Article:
Has the US done enough to help small businesses?

Apr 17, 2020

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As policy makers continue to consider how to mitigate the economic fallout of COVID-19, there are naturally questions about who should be getting help from the government. Chicago Booth’s Joseph S. Vavra says that making transfers to shareholders of airlines and other large companies will probably provide less bang for the buck than providing assistance to small businesses that are less likely to bounce back after the health threat has receded.

Video Transcript

Who should be getting a bailout, and who should not be a getting a bailout, and why? If we’re thinking about large firms that have access to broad equity in capital markets, when you’re thinking about that, I think the question of bailouts is essentially a redistribution question about who is going to get hurt by this shock? Is it going to be ultimately the shareholders of these firms, or is it going to be the debt holders of these firms?

When we’re contemplating bailouts to these companies, then—cruise ships and airlines or airplane manufacturers like Boeing—what we’re really contemplating in the end is whether it makes sense to provide transfers to the shareholders of these companies. 

Because these companies are not going anywhere at the end of the day. I mean, they potentially might change names if they go through bankruptcy, but there’s these fixed assets there. We’re not going to liquidate cruise ships. We’re not going to scrap these airplanes. Airplanes are still going to be around. Air travel companies have gone through bankruptcy in the past successfully and continued to operate through those periods.

When we’re thinking about these transfers then, we’re basically asking, does it make sense to provide large transfers through the government to the shareholders of these companies? And I think there, we should think about, who’s ultimately best able to bear the consequences of this recession?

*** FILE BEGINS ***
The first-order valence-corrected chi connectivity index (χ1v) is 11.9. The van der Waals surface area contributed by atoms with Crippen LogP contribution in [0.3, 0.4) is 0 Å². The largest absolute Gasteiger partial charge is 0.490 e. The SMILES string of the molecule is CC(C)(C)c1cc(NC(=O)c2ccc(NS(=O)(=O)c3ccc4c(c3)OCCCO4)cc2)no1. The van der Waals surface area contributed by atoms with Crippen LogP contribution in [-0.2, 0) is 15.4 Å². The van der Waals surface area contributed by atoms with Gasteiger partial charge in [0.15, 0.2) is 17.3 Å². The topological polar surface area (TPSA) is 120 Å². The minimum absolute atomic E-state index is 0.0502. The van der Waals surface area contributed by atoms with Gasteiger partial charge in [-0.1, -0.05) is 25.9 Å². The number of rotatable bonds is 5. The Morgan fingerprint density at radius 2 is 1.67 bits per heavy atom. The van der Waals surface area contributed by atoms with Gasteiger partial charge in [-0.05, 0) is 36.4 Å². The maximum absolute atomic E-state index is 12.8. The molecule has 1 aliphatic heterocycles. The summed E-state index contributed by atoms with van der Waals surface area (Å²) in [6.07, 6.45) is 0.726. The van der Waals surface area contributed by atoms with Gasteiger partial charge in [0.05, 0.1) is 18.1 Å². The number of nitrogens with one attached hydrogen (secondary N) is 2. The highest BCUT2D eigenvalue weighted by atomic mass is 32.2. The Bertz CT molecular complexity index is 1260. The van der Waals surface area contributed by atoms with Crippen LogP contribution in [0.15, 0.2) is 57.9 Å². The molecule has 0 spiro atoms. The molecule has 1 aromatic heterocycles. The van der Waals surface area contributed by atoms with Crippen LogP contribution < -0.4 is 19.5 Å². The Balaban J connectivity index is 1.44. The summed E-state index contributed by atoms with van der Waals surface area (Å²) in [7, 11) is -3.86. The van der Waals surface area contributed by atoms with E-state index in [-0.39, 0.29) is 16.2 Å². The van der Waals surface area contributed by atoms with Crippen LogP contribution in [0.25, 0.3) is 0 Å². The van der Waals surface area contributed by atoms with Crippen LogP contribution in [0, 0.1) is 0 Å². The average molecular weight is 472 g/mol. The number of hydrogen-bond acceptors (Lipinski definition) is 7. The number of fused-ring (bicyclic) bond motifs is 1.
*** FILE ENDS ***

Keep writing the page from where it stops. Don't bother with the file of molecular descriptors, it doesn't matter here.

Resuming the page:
It’s not fair, in some sense, that we have this pandemic, and output has declined and income has declined. Somebody is going to have to face the consequence of that recession.

There’s no claim that the travel industry caused this pandemic to happen. It’s not the fault of airlines that nobody is traveling right now. But at the same time, output is going to be lower and income is going to be lower and somebody is going to have to suffer the consequences of that.

So if we’re thinking about what would we like as a society that values equity in some sort of way or values insurance, we probably want to be focusing our stimulus and focusing our transfers on the households who are least able to bear the consequences of this recession. And if you’re thinking about that, that’s probably not the shareholders of airlines. Relatively speaking, the shareholders of airlines are going to be relatively well off. They’re going to be relatively able to bear the consequences of a negative shock to their income for some period of time.

So I think direct bailouts to large, publicly traded corporations, especially those with large, fixed assets, who are probably going to come out of this recession at the end of the day and be able to operate reasonably well again, doesn’t have the biggest bang for the buck in terms of the dollars that we can be spending.

Now if you think about other types of businesses in the economy, like the small firms that are out there that are not publicly traded and don’t have the same sort of access to broad funding, I think there’s much more of an argument for targeted stimulus towards small businesses. Because it can be very potentially disruptive if there’s large waves of liquidation and these businesses going under.

It’s much less likely that a small restaurant or a small retail store is going to be able to continue operating through a bankruptcy proceeding and then ultimately emerge from that. It’s much more likely that these firms are just going to shut down and liquidate and they’re not going to be there anymore when the recession ends. Their workers are not going to be able to come back and there’s going to be large disruptions caused by that and basically permanent consequences of this recession that we would like to avoid.

Hopefully, this is a relatively transitory event, on the order of months, not years. And what we’d like to avoid through our policies, if we can, is that this transitory event, to the extent possible, doesn’t have permanent consequences on the economy. That we can recover when we get rid of the health threat at the end of the day.